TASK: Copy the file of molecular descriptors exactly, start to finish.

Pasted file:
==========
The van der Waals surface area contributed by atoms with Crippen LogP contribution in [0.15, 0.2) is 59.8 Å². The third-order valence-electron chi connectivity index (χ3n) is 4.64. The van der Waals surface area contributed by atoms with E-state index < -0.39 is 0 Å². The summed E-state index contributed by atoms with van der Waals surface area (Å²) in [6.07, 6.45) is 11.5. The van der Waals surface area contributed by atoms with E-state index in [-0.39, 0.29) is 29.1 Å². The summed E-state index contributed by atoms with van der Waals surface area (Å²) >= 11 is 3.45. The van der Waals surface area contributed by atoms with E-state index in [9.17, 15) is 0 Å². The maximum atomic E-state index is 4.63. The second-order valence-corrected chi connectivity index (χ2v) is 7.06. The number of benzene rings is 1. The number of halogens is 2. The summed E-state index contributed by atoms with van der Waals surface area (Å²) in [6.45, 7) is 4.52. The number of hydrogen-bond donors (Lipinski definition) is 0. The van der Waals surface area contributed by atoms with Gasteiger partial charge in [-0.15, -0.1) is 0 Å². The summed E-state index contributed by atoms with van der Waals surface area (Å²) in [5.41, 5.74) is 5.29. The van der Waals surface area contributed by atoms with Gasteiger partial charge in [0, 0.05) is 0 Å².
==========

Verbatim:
The van der Waals surface area contributed by atoms with Crippen LogP contribution in [0.15, 0.2) is 59.8 Å². The third-order valence-electron chi connectivity index (χ3n) is 4.64. The van der Waals surface area contributed by atoms with E-state index < -0.39 is 0 Å². The summed E-state index contributed by atoms with van der Waals surface area (Å²) in [6.07, 6.45) is 11.5. The van der Waals surface area contributed by atoms with E-state index in [-0.39, 0.29) is 29.1 Å². The summed E-state index contributed by atoms with van der Waals surface area (Å²) >= 11 is 3.45. The van der Waals surface area contributed by atoms with E-state index in [9.17, 15) is 0 Å². The maximum atomic E-state index is 4.63. The second-order valence-corrected chi connectivity index (χ2v) is 7.06. The number of benzene rings is 1. The number of halogens is 2. The summed E-state index contributed by atoms with van der Waals surface area (Å²) in [6.45, 7) is 4.52. The number of hydrogen-bond donors (Lipinski definition) is 0. The van der Waals surface area contributed by atoms with Gasteiger partial charge in [-0.15, -0.1) is 0 Å². The summed E-state index contributed by atoms with van der Waals surface area (Å²) in [5.41, 5.74) is 5.29. The van der Waals surface area contributed by atoms with Gasteiger partial charge in [0, 0.05) is 0 Å².